AMD Carrizo Part 2: A Generational Deep Dive into the Athlon X4 845 at $70by Ian Cutress on July 14, 2016 9:00 AM EST
Power consumption was tested on the system while in a single MSI GTX 770 Lightning configuration with a wall meter connected to the power supply. This power supply is 80PLUS rated, and as I am in the UK on a 230-240 V supply, leads to ~75% efficiency > 50W, and 90%+ efficiency at 250W, suitable for both idle and multi-GPU loading. This method of power reading allows us to compare the power management of the UEFI and the board to supply components with power under load, and includes typical PSU losses due to efficiency.
Our Power Consumption tests have changed slightly since our last review as we are testing out new ways to represent the power used by the CPU and the system. The current three standard tests start with a system at long idle, meaning that the OS turns off the monitor and enters a lower power state without going into S3. We then move into a standard idle state on the desktop, with no software running but the desktop on display. The system is then moved into high performance mode, and we run a one-minute OCCT test to identify peak power consumption.
Due to extended requests, our power consumption numbers also use Prime95 to load the system. We use Prime95's peak power consumption mode, testing 1/2/3/4 thread consumption at the wall with our power meter. P95 hits the peak power relatively quickly, making this a straightforward test to include. For CPUs above 4 threads, we typically manage powers of two, half the CPU, and the full CPU to get an accurate picture.
For this review, we performed the power analysis for all four main CPUs at the 3 GHz frequency (using automatic voltage on the motherboard), as well as at stock frequencies. The values shown are delta values to the long idle power consumption, due to power delivery variations.
Generational Power Consumption at 3 GHz
All four processors have a 2-3W difference moving from a long idle to an idle state, however it is clear that our Carrizo CPU, which we stated is well outside its normal efficiency window at the beginning of this review, has a very good response during OCCT loading.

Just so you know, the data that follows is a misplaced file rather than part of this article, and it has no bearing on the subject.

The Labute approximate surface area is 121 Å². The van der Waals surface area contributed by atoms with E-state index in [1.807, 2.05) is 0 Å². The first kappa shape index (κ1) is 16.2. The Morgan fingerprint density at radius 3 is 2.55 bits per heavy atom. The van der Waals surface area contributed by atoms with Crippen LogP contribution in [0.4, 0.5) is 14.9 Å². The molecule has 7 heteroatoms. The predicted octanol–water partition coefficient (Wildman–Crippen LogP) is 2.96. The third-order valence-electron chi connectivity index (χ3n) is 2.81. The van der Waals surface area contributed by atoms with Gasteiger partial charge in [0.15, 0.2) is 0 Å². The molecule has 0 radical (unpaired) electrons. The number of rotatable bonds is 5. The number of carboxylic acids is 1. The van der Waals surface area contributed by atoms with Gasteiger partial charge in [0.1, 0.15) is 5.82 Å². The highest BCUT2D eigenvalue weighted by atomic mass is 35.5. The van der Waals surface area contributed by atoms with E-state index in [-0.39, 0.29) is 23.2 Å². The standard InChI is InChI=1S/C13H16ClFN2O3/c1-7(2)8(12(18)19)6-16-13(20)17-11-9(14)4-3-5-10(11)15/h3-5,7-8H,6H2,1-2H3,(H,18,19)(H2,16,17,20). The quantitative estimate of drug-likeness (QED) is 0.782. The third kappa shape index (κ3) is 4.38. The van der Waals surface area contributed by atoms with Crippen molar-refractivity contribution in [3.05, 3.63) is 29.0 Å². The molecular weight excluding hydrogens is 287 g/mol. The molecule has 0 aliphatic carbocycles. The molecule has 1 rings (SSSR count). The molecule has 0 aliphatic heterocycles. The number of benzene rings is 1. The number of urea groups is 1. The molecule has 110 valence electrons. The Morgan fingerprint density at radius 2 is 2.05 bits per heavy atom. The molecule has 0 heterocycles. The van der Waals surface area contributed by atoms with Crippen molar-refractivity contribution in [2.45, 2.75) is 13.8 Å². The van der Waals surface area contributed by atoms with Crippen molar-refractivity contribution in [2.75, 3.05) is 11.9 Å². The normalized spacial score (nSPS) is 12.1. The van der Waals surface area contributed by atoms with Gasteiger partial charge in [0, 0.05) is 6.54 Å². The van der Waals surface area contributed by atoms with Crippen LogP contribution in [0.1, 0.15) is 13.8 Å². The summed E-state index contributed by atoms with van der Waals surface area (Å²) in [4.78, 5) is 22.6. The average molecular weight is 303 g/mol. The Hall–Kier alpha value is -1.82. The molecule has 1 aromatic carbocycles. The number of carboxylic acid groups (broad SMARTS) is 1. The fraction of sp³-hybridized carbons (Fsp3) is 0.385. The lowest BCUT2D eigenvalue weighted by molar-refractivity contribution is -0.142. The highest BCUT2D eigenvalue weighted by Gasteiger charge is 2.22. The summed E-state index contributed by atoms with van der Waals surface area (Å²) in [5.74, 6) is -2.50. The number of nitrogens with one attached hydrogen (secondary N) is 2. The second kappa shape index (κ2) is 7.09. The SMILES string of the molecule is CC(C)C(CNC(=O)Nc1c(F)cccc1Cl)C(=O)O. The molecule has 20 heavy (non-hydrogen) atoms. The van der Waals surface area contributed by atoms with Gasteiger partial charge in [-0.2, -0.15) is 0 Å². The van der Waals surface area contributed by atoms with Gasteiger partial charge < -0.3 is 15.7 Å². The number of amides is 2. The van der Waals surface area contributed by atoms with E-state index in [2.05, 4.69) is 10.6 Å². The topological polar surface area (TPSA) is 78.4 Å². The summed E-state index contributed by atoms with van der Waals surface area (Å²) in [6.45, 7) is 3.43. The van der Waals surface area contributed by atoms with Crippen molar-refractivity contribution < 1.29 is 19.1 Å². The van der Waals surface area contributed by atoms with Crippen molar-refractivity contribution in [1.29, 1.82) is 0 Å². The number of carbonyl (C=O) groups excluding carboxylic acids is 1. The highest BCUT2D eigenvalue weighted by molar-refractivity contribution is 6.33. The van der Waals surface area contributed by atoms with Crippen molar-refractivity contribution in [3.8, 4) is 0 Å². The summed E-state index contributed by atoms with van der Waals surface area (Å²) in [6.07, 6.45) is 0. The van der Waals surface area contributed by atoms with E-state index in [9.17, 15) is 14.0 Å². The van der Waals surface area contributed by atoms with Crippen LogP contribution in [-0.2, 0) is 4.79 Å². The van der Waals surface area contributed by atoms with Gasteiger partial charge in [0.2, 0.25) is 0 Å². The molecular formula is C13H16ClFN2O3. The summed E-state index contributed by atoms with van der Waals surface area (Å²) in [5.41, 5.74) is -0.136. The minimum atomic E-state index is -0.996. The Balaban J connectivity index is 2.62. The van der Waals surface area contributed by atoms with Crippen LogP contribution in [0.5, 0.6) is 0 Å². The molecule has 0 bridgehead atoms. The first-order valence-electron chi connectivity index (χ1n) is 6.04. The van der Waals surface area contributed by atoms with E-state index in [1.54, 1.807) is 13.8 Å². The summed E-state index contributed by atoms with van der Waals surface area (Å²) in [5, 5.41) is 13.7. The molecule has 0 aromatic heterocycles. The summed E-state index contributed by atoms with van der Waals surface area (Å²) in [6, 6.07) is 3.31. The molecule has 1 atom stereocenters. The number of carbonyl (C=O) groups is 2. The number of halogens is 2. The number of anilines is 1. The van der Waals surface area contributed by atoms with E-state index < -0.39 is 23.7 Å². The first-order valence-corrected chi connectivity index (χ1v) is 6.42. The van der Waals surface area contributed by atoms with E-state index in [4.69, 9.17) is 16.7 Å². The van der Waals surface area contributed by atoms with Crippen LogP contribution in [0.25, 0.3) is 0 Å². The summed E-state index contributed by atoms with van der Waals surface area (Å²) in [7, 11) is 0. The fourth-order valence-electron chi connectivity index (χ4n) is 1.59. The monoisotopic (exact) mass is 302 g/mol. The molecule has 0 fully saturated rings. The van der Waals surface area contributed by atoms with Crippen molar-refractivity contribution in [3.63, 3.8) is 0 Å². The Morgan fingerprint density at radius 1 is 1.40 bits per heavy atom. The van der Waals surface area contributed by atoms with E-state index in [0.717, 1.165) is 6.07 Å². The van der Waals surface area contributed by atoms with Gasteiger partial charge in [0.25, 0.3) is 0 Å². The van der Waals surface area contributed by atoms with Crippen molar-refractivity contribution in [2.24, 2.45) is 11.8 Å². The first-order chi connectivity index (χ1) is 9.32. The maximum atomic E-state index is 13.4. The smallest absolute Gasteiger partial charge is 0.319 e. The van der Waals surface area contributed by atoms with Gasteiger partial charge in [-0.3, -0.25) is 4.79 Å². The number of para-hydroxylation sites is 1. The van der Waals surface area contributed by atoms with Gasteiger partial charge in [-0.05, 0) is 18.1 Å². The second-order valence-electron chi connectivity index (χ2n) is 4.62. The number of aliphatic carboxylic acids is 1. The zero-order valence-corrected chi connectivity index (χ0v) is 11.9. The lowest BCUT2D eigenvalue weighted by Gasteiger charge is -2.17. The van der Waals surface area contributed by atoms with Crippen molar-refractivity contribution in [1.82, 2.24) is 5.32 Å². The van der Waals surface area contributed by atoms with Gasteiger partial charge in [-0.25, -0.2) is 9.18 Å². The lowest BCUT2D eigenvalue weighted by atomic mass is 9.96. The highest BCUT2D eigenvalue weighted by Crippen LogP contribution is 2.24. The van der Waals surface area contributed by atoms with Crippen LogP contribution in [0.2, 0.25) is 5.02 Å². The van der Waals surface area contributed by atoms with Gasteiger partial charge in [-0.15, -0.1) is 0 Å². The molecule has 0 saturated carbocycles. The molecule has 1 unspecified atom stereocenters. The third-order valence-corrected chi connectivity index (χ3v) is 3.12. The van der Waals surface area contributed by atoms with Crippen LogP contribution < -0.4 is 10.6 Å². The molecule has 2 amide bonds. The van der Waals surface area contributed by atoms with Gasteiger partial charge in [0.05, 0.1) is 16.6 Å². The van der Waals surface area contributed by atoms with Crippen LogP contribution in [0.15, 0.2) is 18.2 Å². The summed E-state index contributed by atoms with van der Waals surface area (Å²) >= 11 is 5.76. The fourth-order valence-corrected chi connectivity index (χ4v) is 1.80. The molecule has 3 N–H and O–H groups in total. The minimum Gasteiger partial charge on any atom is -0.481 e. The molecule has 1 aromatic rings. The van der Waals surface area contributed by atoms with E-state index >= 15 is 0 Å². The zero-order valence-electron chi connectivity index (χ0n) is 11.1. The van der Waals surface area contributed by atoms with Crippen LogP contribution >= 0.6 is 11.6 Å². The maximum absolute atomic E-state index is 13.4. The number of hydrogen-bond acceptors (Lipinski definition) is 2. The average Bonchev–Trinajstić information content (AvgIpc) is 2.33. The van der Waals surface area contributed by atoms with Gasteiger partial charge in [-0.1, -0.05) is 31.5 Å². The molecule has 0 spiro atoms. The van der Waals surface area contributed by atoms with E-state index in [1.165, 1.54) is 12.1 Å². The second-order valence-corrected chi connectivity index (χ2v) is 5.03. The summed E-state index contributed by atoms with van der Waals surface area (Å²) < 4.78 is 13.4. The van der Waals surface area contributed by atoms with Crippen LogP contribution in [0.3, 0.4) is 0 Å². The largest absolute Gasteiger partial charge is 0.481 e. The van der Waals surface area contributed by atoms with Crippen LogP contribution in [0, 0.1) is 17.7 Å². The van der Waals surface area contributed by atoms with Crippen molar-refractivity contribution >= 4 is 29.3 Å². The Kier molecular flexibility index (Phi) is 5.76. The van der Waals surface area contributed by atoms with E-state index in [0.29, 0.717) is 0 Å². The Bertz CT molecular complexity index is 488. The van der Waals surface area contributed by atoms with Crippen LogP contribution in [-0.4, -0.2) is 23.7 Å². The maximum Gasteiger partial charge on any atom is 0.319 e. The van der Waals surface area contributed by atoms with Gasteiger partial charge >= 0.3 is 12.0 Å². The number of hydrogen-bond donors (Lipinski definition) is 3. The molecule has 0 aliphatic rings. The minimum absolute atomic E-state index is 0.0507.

These results are within 3-4W of the full loading provided by Prime95 as well. If we analyze the per core jumps from moving up the threads using Prime95, there are some interesting numbers to pick out.
All the processors increase their power consumption by ~20W when both modules are loaded, when moving from 1 core loading to 2 core loading. When moving to 3/4 core loading, it is obvious that as both modules are already running at high frequency, a smaller amount of power is needed for each to enable the second thread.
Power Consumption at Stock
For those keeping track, we were not able to source identical TDP rated processors for this test. While the Carrizo based Athlon is 65W, the other processors are at the 95W/100W level. This makes total power consumption numbers relatively processional, and it becomes interesting looking into how close each processor gets to its TDP.
In our testing, the X4 845 seems to go beyond its 65W TDP, pushing almost another 9W through our power meter. This is only 8W away from the X4 750K, which should be 35W ahead. However, it would seem that for the X4 845, P95 draws an extra 15W compared to OCCT, but for the X4 750K, it draws 10W less, showing how difficult it can be to retain consistency. It is worth noting that TDP ratings are difficult to interpret in this way - the processors coming out of the fabs will have a statistical variation to their operating voltage, and this differs between samples. A good sample of a high TDP compared to a bad sample of a low TDP might seem to generate an interesting story, however without having access to several dozen units it can be strained to draw many conclusions.
Looking at the Prime95 core-loading numbers, we see a similar pattern to what happened at 3 GHz, despite the X4 760K getting the same power reading for 3/4 core loading and the X4 750K actually decreasing in power with four loaded threads.